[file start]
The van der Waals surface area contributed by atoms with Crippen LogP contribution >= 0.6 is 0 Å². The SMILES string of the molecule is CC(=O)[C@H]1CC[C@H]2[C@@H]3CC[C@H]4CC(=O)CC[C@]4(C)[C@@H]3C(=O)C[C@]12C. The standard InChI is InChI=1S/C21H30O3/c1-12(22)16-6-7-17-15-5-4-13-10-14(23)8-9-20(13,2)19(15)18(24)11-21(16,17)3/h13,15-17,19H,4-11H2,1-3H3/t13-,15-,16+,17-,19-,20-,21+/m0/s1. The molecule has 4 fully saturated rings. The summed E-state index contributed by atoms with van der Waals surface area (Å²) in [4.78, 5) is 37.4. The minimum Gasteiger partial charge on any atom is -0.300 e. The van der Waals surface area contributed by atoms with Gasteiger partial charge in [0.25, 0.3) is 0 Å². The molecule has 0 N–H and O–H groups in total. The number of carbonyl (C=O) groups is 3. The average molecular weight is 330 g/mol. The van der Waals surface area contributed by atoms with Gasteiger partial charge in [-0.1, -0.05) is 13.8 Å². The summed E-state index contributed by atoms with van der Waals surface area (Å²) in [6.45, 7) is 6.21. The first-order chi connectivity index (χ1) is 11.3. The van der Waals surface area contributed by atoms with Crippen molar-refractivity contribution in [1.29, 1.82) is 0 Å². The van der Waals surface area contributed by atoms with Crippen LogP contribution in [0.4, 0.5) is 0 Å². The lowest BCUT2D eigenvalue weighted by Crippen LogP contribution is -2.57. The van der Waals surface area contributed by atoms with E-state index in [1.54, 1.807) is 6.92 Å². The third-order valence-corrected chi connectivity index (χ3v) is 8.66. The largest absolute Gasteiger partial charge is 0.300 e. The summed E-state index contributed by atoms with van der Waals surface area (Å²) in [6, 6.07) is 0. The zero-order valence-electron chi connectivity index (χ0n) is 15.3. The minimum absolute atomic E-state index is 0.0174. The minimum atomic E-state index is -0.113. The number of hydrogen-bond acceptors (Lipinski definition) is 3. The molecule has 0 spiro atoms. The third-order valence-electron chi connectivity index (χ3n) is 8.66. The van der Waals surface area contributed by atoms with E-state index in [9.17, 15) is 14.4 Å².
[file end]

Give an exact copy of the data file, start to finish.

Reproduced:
The van der Waals surface area contributed by atoms with Crippen LogP contribution >= 0.6 is 0 Å². The SMILES string of the molecule is CC(=O)[C@H]1CC[C@H]2[C@@H]3CC[C@H]4CC(=O)CC[C@]4(C)[C@@H]3C(=O)C[C@]12C. The standard InChI is InChI=1S/C21H30O3/c1-12(22)16-6-7-17-15-5-4-13-10-14(23)8-9-20(13,2)19(15)18(24)11-21(16,17)3/h13,15-17,19H,4-11H2,1-3H3/t13-,15-,16+,17-,19-,20-,21+/m0/s1. The molecule has 4 fully saturated rings. The summed E-state index contributed by atoms with van der Waals surface area (Å²) in [4.78, 5) is 37.4. The minimum Gasteiger partial charge on any atom is -0.300 e. The van der Waals surface area contributed by atoms with Gasteiger partial charge in [0.25, 0.3) is 0 Å². The molecule has 0 N–H and O–H groups in total. The number of carbonyl (C=O) groups is 3. The average molecular weight is 330 g/mol. The van der Waals surface area contributed by atoms with Gasteiger partial charge in [-0.1, -0.05) is 13.8 Å². The summed E-state index contributed by atoms with van der Waals surface area (Å²) in [6.45, 7) is 6.21. The first-order chi connectivity index (χ1) is 11.3. The van der Waals surface area contributed by atoms with Crippen molar-refractivity contribution in [1.29, 1.82) is 0 Å². The van der Waals surface area contributed by atoms with Crippen LogP contribution in [0.4, 0.5) is 0 Å². The lowest BCUT2D eigenvalue weighted by Crippen LogP contribution is -2.57. The van der Waals surface area contributed by atoms with E-state index in [1.54, 1.807) is 6.92 Å². The third-order valence-corrected chi connectivity index (χ3v) is 8.66. The largest absolute Gasteiger partial charge is 0.300 e. The summed E-state index contributed by atoms with van der Waals surface area (Å²) in [6, 6.07) is 0. The zero-order valence-electron chi connectivity index (χ0n) is 15.3. The minimum absolute atomic E-state index is 0.0174. The minimum atomic E-state index is -0.113. The number of hydrogen-bond acceptors (Lipinski definition) is 3. The molecule has 0 spiro atoms. The third-order valence-electron chi connectivity index (χ3n) is 8.66. The van der Waals surface area contributed by atoms with E-state index in [9.17, 15) is 14.4 Å².